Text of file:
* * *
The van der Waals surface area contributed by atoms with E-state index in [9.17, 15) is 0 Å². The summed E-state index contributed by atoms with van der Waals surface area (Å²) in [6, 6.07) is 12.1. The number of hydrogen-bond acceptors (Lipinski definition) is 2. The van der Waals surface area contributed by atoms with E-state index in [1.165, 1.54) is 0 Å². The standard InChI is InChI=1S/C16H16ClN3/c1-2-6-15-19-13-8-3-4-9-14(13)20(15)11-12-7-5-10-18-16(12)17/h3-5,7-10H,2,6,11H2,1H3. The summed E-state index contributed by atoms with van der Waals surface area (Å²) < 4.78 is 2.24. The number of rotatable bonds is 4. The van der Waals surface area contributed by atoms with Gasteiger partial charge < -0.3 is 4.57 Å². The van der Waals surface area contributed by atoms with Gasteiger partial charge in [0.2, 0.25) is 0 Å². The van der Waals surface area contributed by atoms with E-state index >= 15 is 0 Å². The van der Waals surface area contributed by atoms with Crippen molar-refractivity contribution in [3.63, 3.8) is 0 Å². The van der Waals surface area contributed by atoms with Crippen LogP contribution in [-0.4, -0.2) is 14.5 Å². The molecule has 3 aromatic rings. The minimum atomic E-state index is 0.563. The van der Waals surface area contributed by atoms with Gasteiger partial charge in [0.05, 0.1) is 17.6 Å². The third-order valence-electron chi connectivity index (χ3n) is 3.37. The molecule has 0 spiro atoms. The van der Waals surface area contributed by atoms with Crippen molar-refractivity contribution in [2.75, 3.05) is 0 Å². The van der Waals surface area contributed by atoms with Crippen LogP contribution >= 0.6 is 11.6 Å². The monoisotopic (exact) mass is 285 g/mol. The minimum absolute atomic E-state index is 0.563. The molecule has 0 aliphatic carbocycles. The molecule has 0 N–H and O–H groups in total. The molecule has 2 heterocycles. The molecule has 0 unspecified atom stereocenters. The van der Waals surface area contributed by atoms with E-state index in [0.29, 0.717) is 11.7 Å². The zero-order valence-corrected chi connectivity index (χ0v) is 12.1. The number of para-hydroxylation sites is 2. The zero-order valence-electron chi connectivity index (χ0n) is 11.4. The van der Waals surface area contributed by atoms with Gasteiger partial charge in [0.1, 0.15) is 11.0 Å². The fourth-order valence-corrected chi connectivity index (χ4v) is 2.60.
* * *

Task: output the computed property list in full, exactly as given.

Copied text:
The van der Waals surface area contributed by atoms with E-state index in [9.17, 15) is 0 Å². The summed E-state index contributed by atoms with van der Waals surface area (Å²) in [6, 6.07) is 12.1. The number of hydrogen-bond acceptors (Lipinski definition) is 2. The van der Waals surface area contributed by atoms with E-state index in [1.165, 1.54) is 0 Å². The standard InChI is InChI=1S/C16H16ClN3/c1-2-6-15-19-13-8-3-4-9-14(13)20(15)11-12-7-5-10-18-16(12)17/h3-5,7-10H,2,6,11H2,1H3. The summed E-state index contributed by atoms with van der Waals surface area (Å²) < 4.78 is 2.24. The number of rotatable bonds is 4. The van der Waals surface area contributed by atoms with Gasteiger partial charge < -0.3 is 4.57 Å². The van der Waals surface area contributed by atoms with Gasteiger partial charge in [0.2, 0.25) is 0 Å². The van der Waals surface area contributed by atoms with E-state index >= 15 is 0 Å². The van der Waals surface area contributed by atoms with Crippen molar-refractivity contribution in [3.63, 3.8) is 0 Å². The van der Waals surface area contributed by atoms with Crippen LogP contribution in [-0.4, -0.2) is 14.5 Å². The molecule has 3 aromatic rings. The minimum atomic E-state index is 0.563. The van der Waals surface area contributed by atoms with Gasteiger partial charge in [0.05, 0.1) is 17.6 Å². The third-order valence-electron chi connectivity index (χ3n) is 3.37. The molecule has 0 spiro atoms. The van der Waals surface area contributed by atoms with Crippen molar-refractivity contribution in [2.75, 3.05) is 0 Å². The van der Waals surface area contributed by atoms with Crippen LogP contribution >= 0.6 is 11.6 Å². The monoisotopic (exact) mass is 285 g/mol. The minimum absolute atomic E-state index is 0.563. The molecule has 0 aliphatic carbocycles. The molecule has 0 N–H and O–H groups in total. The molecule has 2 heterocycles. The molecule has 0 unspecified atom stereocenters. The van der Waals surface area contributed by atoms with E-state index in [0.29, 0.717) is 11.7 Å². The zero-order valence-corrected chi connectivity index (χ0v) is 12.1. The number of para-hydroxylation sites is 2. The zero-order valence-electron chi connectivity index (χ0n) is 11.4. The van der Waals surface area contributed by atoms with Gasteiger partial charge in [0.1, 0.15) is 11.0 Å². The fourth-order valence-corrected chi connectivity index (χ4v) is 2.60.